surface agreement between the human tympanic membrane and the orthogonally disposed
regular tetrahedron. In determining the direction of the sound source, the human auditory
system uses one point, the hypothalamus, as a reference. Geometrically, this corresponds to the
nuclear location of the vector equilibrium (octahedral cube) as shown in FIG. This vector balance
is related to a regular tetrahedron (FIG. 12) which corresponds to the orientation of the tympanic
membrane arranged at right angles, and a regular octahedron (FIG. 13) which corresponds to the
three planes of the semicircular canal. A superimposed view is shown in FIG. These geometrical
relationships are based on some empiricals created by Gilbert Weiner using optimal tetrahedral
based shadow microphones as underwater microphones and subsequently developed all acoustic
microphones in the air Used as a basis for the analysis of various data. Empirical data is
illustrated in FIGS. 15-21 and is described in the following example. Example 1 A graph of the
output spectrum of FIG. 15 was made using an optimal shadow microphone as the microphone
throughout Switzerland, and using a sound source approximately 13.5 m (45 feet) from the
microphone. The two plots of frequency versus amplitude represent the response of the two
channels (left and right) of the microphone. It is observed that there is a sharp peak at 12010 Hz
and an adjacent minimum at 11910 Hz. EXAMPLE 2 A test similar to Example 1 was performed
using a second sound source approximately 15 feet (15 feet) from the microphone. This gave a
plot of the output spectrum of FIG. In this example, there is a sharp output peak at the center
frequency of 12030 Hz and a minimum at 11710 Hz. EXAMPLE 3 The data shown in FIG. 17 was
collected using an all acoustic microphone in the air. In this example, the two marker positions
were selected to sharp minimum points 1.0775 kHz and 1.0862 kHz. The sound source was
estimated to be about 40 m from the microphone. Example 4 The recorded information in FIGS.
18 and 19 was collected using all acoustic microphones and the source farthest from the
microphone in the previous example, with a distance of 2.09 km (1. Estimated to be 3 miles).
The plotted data includes the amplitude versus frequency curve of FIG. 18 and the phase versus
frequency plot of FIG. The phase plotted in FIG. 19 is the phase difference between the left and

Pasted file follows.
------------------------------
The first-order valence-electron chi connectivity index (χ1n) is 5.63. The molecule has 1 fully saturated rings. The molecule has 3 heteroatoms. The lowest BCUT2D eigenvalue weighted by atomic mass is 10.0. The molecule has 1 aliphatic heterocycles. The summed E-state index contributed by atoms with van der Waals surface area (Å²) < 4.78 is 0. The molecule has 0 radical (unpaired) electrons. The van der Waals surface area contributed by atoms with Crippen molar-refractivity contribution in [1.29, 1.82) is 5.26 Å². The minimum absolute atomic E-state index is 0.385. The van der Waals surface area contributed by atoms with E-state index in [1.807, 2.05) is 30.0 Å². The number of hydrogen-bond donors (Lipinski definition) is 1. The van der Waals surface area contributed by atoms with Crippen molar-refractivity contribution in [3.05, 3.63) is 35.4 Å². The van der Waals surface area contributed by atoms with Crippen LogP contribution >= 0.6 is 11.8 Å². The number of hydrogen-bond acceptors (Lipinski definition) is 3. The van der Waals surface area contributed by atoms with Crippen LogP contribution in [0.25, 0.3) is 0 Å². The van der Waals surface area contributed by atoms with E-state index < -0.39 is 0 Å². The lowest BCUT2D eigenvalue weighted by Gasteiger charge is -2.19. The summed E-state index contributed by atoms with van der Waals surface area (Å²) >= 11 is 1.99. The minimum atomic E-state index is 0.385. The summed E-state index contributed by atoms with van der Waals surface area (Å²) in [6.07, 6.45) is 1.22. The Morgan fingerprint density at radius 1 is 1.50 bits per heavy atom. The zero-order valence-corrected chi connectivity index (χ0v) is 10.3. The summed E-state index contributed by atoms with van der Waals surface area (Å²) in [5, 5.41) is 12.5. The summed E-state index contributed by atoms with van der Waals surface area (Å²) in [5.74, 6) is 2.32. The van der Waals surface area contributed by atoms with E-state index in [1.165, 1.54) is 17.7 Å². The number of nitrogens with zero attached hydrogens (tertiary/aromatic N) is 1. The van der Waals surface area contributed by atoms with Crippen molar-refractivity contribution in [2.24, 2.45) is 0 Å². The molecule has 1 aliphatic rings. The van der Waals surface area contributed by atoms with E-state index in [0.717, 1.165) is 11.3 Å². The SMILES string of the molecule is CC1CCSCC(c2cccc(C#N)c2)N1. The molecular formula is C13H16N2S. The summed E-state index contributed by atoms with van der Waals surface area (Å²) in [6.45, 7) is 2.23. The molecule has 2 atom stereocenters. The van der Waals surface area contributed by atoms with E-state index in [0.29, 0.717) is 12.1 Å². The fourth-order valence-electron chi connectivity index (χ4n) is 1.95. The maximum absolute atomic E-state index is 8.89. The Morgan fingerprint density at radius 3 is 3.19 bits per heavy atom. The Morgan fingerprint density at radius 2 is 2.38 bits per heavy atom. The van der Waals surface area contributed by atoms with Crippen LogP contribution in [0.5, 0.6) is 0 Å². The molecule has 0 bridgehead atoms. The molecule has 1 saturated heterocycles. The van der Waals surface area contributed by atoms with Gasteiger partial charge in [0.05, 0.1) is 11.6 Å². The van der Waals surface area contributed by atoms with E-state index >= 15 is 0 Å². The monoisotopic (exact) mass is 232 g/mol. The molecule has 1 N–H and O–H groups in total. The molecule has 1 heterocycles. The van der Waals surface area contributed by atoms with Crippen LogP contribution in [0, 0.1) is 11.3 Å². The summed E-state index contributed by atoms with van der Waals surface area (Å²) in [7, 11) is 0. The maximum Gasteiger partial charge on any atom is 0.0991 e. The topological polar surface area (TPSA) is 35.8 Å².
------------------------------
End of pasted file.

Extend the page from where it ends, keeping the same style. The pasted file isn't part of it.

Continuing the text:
right channels of the microphone. In this example, the marker point is taken to be 312.11 Hz,
which corresponds to the small peak of the phase at the center of the phase versus frequency
plot. This matches near the sharp peak in the middle of the amplitude vs. frequency plot.
Example 5 Again, plots similar to those of FIGS. 18 and 19 but using a sound source at a distance
of approximately 2.09 km (1.3 miles) from the microphone are shown again in FIGS. 20 and 21.
There is. The marker points of these data are taken at 310 Hz at the sharp center frequency of
the amplitude curve and at the two minima on opposite sides of this peak. From the plot of
relative frequency relative to one another, the phase differences for the three marker points are
1−1-91, 22 = -55 ° and お よ び 3 = 43 °. These values represent the 90 ° to the right sound
approaching horizontal. Thus, the amplitude was greater on the right than on the left. These
values are used in the procedure described below. Position and Range Determination The data
described above and similar data are drawn onto a spherical octahedron at right angles for
determination of source position and range. This procedure is described and is shown in FIG.
Structure of Sphere On the spherical object, three great circles are formed, and each great circle
is made to intersect each other at 90 ° with two points. This represents the contour of a
spherical octahedron with eight equilateral triangles. 2. The edge of each triangular face is
bisected, and the midpoint of each edge is connected to the midpoint of two adjacent edges. This
gives the contour or topology of the spherical vector balance. 3. This sphere is oriented so that
one great circle is a transverse arc set at 45 ° to the horizontal, the other great circle is known
as the front at the position known as the inner apex and as the outer apex. It is set to cross at the
rear at the specified position. The diagonal line connecting the vertices located in the center
plane is set at 45 ° from the horizontal, and runs upward in the front-rear direction. The horizon
passes through the transverse arcs on each side and through the midplane of the sphere. This
defines the right and left entry points at the intersection of the transverse arc and the horizon. A
larger circle is located in the horizontal plane, which passes through the right and left entry
points. The other great circle is located in the central vertical plane, and the intersection of the
magazine between the horizontal great circle and the vertical great circle is made an azimuth of 0
° and an azimuth of 0 °.
Position Determination The position of the sound source is determined using the marked sphere
and phase data made as described above and illustrated in Example 5. The plotting procedure is
described below. すなわち1. The Φ 1 data is plotted upward and forward on the lateral arc at
the right entry point. If 1 1 is positive greater than 45 °, continue turning to the right at the first
intersection point. If 1 1 is negative, continue turning to the left. 2. The Φ 2 data is plotted